1. Implement AudioIODevice class (has methods open(), start()… which can be called on button click), which will use AudioProcessorPlayer (has methods setProcessor(), audioDeviceIOCallback()), and for processor I am going to use my AudioProcessor (with method processBlock()).
  2. Same thing as first one, but use AudioSourcePlayer and PositionableAudioSource instead of AudioProcessorPlayer and AudioProcessor.
  3. Implement Synthesiser class and try to play my sounds with it.

Any thoughts?

Ok, I see what you mean. As you know, the processBlock() is called by the host, I’m not sure it’s a good idea, or even possible to call this manually. Ok, it may be possible, but it seems quite anti-intuitive. Anyhow, some hosts will start calling processBlock() as soon as the plugin is loaded so it’s quite easy for you to have a button turn on and off the audio merely by by-passing the processBlock() and muting its outputs. Other hosts will wait until the user hits play in the transport control. The juce demo host starts calling the plugin’s processBlock() straight away. I just checked with Renoise and it seems it waits until the host is in play mode. I have a feeling this is perhaps the most common approach taken by hosts. Is it really a deal-breaker if the user has to hit play in the host first?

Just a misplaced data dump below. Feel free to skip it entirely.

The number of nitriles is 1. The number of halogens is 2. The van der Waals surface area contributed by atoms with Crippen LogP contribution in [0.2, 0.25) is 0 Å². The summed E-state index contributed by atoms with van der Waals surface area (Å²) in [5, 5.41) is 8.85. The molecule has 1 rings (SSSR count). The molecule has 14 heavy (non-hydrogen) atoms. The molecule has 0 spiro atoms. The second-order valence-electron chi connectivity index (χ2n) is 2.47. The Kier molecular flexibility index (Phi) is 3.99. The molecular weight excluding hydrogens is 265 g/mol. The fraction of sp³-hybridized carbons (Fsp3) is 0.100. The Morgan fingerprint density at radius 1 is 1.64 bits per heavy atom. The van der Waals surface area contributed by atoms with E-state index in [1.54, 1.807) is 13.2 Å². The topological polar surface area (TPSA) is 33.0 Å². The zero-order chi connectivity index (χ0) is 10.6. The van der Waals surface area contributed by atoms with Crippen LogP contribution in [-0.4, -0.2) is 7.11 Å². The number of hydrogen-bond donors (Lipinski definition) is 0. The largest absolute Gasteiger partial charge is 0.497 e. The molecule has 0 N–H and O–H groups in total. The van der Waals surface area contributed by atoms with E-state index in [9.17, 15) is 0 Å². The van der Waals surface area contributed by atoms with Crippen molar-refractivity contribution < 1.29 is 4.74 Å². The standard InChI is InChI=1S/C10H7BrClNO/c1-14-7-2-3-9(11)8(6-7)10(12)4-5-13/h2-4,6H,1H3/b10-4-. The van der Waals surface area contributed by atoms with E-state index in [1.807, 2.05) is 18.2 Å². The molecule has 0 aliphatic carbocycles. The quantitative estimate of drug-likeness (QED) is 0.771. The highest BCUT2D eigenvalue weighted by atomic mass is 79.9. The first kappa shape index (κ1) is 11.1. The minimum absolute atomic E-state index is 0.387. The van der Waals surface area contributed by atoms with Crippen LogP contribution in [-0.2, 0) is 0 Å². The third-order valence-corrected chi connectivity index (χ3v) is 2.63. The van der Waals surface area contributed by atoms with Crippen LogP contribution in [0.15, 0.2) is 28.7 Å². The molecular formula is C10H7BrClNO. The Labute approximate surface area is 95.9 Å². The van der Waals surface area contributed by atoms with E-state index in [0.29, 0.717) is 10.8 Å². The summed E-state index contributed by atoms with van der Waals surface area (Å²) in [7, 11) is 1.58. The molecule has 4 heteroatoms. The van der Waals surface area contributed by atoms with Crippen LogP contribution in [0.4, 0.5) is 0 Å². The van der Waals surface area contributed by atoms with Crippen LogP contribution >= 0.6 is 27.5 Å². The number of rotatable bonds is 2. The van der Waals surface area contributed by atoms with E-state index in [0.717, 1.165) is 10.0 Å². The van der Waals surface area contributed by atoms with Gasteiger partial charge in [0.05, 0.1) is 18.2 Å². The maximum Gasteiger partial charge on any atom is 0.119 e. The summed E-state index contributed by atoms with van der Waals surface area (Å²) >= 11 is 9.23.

Thanks Rory.
I agree with you that I shouldn’t call processBlock() method on my own.
I didn’t know that processBlock() method is called all the time. I though that is called only when something comes to input.

I made example plugin and added FileLogger to log methods call and loaded it in “vsthost” host. Results confirm that processBlock() method is called all the time and it seems it is called every 100ms. I guess that it depends on host, does it?

That means that I can load wav file on button click into buffer, and in processBlock() method copy that buffer to out buffer. That could work. I have to test how it behaves.

I will try few more things now. I’ll get back to you. :slight_smile:
Thanks once again.